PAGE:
In 2014, Germany reduced its emissions by 346 million tons of carbon dioxide, equivalent to 27.7 percent compared to 1990. But the country's Federal Environment Agency warned in March that emissions had had a rebound in 2015 of six million tons, equivalent to 0.7 percent, to stand at 908 million tons.

Pollutant gases mainly come from the generation and use of energy, transportation and agriculture.

In 2019 the government will review the current incentives for the renewable sector and decide on adjustments to boost it.

Meanwhile, in 2022 the operation of the last three nuclear plants in Germany will cease. But instead, the Garzweiler mine will work until 2045.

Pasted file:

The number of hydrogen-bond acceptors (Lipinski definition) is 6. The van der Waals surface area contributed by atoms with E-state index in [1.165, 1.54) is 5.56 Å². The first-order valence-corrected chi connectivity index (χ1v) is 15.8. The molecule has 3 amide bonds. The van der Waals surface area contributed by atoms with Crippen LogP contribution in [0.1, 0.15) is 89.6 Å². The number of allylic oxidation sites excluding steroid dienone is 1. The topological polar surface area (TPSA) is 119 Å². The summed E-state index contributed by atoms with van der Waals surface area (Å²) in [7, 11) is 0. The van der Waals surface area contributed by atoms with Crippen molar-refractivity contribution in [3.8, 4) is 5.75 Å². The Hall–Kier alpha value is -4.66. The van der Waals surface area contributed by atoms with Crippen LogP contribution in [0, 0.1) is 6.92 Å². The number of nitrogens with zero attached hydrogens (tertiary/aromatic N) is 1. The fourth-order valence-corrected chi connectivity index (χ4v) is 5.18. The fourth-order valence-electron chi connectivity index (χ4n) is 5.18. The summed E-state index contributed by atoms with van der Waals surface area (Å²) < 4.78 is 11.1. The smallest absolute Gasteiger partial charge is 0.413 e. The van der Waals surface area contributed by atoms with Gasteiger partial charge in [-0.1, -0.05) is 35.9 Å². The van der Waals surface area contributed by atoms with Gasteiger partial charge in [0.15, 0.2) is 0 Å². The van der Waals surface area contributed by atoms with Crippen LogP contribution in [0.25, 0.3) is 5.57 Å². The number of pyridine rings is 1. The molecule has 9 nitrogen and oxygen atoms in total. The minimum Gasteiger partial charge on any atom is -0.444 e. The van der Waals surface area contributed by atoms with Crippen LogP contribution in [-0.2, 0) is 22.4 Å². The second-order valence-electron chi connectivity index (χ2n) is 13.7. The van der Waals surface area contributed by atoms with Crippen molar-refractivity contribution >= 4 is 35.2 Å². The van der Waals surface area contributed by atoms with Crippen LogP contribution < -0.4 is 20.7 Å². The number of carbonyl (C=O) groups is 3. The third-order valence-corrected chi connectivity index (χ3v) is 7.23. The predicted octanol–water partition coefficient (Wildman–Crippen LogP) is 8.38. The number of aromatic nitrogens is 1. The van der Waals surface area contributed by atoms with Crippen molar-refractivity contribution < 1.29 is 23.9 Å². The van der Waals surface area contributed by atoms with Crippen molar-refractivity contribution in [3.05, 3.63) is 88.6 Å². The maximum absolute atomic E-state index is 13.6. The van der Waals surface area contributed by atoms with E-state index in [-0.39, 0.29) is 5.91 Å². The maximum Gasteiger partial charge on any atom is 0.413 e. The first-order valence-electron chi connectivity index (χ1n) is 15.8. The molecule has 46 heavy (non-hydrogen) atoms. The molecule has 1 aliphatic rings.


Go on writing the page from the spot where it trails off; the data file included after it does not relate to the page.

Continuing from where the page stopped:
“There are technological, infrastructure, investment, political, social and innovation challenges. Recent government decisions indicate that there is not enough political will to take the tough decisions required for deep decarbonization, ”Samadi said.

Companies “now try to mitigate the damage and pass the search for solutions to the (central) State. There will be a fierce debate on how to expand renewables. This process can be slowed down, but not stopped, ”anticipated academic Heinz-J Bontrup, from the state University of Applied Sciences in the city of Gelsenkirchen.

Meanwhile, the regional government chose to cut the Garzweiler expansion, which will leave 400 million tons of lignite in the subsoil.

Edited by Estrella Gutiérrez

SERVINDI


Video: Global Energy u0026 Peak CO2 - The Good, the Bad, and the Ugly (July 2022).